Europe's Huygens Probe Landed in Titan Mud
The Huygens probe took this photo from the surface of Titan. The image has been colored and processed to give a good indication of the actual orangeish color of the surface.
Credit: ESA/NASA/University of Arizona.

FRANKFURT, Germany (AP) -- The Huygens probe twisted and spun as it tumbled to Titan's muddy surface, European scientists said Tuesday, revealing animated pictures of the final meters (yards) of its descent.

The latest images underline the belief that Huygens landed at the shoreline of what appears to be large body of liquid when it ended a seven-year journey, reaching Saturn's largest moon Friday.

Scientists at the European Space Agency are scrambling to determine the exact spot where the probe came to rest on Titan's mysterious, frozen surface.

One photo released Tuesday showed a large body of liquid - possibly liquid methane - jutting into what appeared to be rough, frozen terrain, with the probe appearing to be just meters (yards) from the shoreline.

Another series of photos showed how Titan's hazy atmosphere gave way to a more solid, but clearly varied surface as the probe tumbled and spun toward its final resting place.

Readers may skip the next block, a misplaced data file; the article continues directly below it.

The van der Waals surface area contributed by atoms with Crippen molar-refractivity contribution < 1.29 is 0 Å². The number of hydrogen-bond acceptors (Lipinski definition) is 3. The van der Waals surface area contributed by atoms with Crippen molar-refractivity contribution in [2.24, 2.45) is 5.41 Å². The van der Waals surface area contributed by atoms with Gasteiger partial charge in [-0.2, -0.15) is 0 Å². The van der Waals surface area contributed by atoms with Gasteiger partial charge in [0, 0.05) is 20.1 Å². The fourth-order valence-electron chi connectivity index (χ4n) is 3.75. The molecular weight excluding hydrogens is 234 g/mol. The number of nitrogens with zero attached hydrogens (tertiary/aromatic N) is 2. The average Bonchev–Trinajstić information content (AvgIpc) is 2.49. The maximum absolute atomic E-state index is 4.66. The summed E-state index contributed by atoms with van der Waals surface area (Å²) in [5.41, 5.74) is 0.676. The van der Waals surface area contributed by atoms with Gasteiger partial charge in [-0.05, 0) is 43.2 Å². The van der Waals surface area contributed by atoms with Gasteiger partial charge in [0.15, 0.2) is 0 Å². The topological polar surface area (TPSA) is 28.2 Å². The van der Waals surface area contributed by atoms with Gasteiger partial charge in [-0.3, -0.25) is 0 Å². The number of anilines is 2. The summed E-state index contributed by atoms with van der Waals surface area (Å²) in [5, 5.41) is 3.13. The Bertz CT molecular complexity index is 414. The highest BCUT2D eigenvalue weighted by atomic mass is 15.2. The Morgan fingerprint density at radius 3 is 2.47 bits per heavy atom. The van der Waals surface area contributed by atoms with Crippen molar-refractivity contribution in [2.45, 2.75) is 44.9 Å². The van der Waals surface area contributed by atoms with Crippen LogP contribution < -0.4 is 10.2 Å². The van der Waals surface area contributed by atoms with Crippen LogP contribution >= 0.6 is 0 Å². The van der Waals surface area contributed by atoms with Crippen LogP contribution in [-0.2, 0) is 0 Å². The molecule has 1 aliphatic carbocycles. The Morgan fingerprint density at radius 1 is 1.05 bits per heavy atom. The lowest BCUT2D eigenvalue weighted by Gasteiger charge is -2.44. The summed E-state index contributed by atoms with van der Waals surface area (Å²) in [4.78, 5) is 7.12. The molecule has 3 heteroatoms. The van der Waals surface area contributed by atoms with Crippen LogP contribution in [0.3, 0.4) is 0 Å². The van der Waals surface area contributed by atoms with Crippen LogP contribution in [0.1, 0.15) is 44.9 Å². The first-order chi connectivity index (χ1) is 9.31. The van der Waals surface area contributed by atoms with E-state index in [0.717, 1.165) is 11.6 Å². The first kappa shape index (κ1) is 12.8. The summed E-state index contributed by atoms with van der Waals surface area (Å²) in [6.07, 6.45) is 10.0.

"There wasn't even a glitch at impact. That landing was a lot friendlier than we had anticipated," Charles See, a scientist who has been studying the images, said in a release from ESA.

In addition to the soft landing, material that appears to have accumulated on the camera lens in the final images suggests the weight of the 320-kilogram (705-pound) probe may have pulled it into the muddy surface.

About 30 scientists are working to recreate the probe's descent to Titan's surface in an effort to determine wind speeds and chemical makeup of Titan's atmosphere.

Cassini carried Huygens into space and ejected it on Christmas Day. The orbiter also played a key role in picking up the probe's transmission and relaying the telemetry to NASA, which passed the data on to ESA.

Scientists said Tuesday they were surprised the probe rocked so much during its descent, tilting at least 10 to 20 degrees during its descent during the high-altitude haze.

"The ride was bumpier than we though it would be," said Marty Tomasko of the Lunar and Planetary Laboratory at the University of Arizona in Tucson, who heads the imaging team.

Huygens, named after Titan's discoverer, the 17th century Dutch astronomer Christiaan Huygens, carried instruments to explore Titan's atmosphere. It will take years for scientists to fully process the information collected during the probe's 2 1/2-hour descent.

Titan is the only moon in the solar system known to have a significant atmosphere. Rich in nitrogen and containing about 6 percent methane, its atmosphere is believed to be 1 1/2 times thicker than Earth's.

               Touchdown on Titan: Huygens Probe Hits its Mark